I am still learning it, and would appreciate any help possible.
Jump to content
Posted 18 October 1999 - 02:28 PM
Posted 21 October 1999 - 04:09 AM
There are only two VB books I have ever owned, one was too basic (and I quickly forgot author/title) and the other, while "hardcore", was something that I just didnt use often.
Check out: http://www.amazon.com/exec/obidos/ASIN/157231
Otherwise, I would browse amazon.com and see what the reviews for different books are.
I believe that you probably couldn't go wrong with a "Mastering VB 6.0" book or something similar.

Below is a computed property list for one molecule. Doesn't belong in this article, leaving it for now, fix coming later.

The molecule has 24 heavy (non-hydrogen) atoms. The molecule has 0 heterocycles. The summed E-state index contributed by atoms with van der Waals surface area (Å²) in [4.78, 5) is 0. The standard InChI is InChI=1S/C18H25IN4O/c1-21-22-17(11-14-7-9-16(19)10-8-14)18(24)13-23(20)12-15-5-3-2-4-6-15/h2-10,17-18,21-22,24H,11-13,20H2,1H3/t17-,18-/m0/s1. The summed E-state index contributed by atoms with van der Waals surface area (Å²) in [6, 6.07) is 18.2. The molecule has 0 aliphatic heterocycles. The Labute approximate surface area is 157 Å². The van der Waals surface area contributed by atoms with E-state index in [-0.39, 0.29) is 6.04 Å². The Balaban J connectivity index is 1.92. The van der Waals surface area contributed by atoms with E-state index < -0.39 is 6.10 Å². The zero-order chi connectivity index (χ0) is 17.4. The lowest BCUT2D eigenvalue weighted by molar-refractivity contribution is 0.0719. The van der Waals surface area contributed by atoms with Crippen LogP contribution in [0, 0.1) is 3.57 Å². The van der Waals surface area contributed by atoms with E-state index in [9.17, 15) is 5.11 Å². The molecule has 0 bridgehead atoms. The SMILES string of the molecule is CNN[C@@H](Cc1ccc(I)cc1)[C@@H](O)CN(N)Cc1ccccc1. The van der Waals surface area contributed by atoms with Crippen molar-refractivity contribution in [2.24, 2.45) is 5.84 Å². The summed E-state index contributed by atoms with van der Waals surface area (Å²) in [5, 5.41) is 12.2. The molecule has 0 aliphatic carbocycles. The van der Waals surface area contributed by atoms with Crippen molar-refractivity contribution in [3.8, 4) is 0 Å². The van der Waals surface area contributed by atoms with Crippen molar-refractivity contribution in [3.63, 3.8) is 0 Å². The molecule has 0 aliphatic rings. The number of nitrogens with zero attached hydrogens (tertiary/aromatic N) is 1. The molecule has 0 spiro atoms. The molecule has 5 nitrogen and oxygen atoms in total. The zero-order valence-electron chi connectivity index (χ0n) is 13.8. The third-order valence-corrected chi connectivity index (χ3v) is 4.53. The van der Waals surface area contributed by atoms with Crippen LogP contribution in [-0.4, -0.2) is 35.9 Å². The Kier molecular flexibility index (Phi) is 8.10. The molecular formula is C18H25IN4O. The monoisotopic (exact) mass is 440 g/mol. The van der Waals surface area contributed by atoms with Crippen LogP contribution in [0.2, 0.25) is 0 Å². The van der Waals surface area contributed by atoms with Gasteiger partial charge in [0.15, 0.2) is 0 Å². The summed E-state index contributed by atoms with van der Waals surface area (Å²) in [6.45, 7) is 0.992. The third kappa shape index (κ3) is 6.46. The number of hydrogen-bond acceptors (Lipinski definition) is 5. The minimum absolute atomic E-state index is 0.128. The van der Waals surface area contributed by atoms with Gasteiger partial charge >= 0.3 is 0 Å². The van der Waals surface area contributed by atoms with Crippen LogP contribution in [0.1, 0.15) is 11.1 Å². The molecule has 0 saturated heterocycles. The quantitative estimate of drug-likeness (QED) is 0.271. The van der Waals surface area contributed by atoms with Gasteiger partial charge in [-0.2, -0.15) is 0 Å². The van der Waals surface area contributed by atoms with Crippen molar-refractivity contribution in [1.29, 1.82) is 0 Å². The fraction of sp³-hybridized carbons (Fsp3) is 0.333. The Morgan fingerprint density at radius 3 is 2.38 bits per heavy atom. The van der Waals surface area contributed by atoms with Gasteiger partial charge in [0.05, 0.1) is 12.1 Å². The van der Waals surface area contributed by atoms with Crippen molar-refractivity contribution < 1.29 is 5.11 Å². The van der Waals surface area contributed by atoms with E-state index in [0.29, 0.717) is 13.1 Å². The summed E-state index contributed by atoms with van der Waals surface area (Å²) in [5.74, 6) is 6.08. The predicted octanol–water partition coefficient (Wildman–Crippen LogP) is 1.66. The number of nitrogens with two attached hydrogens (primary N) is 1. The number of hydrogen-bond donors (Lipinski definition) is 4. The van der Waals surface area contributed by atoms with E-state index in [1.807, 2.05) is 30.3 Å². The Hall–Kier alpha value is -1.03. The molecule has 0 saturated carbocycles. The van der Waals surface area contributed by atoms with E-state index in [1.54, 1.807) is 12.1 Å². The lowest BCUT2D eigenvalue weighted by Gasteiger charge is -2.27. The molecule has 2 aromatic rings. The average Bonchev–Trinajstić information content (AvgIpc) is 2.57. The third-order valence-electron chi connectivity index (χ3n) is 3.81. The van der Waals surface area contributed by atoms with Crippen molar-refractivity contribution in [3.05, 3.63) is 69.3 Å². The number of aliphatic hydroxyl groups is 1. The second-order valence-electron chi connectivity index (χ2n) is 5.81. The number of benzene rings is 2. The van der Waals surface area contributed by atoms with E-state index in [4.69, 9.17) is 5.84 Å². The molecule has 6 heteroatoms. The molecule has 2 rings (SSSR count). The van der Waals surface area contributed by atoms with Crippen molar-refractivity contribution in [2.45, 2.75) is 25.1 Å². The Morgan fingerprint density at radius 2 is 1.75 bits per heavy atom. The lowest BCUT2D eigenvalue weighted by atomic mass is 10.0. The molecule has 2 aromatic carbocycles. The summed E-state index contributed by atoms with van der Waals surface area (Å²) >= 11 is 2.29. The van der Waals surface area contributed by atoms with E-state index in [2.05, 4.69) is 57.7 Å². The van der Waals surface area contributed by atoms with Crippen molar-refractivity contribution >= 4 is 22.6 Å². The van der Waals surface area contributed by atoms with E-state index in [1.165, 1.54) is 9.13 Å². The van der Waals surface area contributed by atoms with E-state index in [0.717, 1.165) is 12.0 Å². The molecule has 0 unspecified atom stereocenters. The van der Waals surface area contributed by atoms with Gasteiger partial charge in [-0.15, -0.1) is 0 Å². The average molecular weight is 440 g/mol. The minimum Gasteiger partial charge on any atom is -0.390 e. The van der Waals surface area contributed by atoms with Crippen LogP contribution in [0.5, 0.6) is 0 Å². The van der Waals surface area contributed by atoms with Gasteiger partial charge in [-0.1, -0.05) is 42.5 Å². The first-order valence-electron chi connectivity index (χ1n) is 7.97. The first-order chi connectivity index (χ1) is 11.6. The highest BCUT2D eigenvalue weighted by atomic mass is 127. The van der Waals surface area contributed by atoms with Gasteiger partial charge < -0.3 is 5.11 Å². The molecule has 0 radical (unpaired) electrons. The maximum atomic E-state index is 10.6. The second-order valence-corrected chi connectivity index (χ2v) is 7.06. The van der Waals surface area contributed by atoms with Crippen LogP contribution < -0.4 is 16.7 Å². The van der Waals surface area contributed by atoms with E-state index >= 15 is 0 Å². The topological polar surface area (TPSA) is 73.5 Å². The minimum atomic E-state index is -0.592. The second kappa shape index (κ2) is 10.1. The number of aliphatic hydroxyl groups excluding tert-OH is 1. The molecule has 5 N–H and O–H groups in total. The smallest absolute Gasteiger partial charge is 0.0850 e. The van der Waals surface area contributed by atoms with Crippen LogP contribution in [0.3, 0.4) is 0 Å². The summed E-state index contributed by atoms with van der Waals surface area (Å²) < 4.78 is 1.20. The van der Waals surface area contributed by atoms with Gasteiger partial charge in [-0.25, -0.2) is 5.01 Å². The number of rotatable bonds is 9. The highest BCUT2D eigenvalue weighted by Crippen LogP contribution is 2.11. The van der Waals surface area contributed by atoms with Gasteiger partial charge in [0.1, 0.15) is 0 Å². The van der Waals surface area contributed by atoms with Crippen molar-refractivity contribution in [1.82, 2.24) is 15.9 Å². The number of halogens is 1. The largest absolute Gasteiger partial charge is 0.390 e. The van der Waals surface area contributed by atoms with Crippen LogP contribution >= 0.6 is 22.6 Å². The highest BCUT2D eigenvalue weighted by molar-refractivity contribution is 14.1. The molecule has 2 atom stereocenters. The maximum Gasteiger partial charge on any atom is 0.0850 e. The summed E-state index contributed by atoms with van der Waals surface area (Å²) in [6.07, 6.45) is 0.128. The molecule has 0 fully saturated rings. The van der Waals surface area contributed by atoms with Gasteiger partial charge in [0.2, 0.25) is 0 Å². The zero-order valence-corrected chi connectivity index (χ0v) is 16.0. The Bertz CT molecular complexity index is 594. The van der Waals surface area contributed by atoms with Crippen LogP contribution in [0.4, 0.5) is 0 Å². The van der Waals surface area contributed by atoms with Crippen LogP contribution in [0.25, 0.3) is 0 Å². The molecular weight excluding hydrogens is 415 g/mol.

I mostly learned VB from the sample programs that ship with the CD, and a subscription to Visual Basic Programmers Journal, and hands on working in a vb environment.
On the other hand, I actually own 3 C++ books. Not windows books, not Visual C++ books, but on the the C++ language.
So, maybe I indirectly answered your second question... :P
Posted 21 October 1999 - 11:10 AM
I used Applosoft BASIC/Visual Basic to learn about programming and later applied those skills to C++, Java, etc...
But back to the matter at hand.
I too learned VB by example, I ashamed to admit a actually purchased "Learn VB in 21 days" but I was young and naive then
The only book on VB that I find useful nowadays, is Visual Basic 6 Developer's Workshop. It is an a FAQ format and encludes tons of examples. I think it is good for both the beginner and the more experienced VB developer. I suggest you leaf through the book before buying it, to make sure the format and content are what you need.
Hope this help,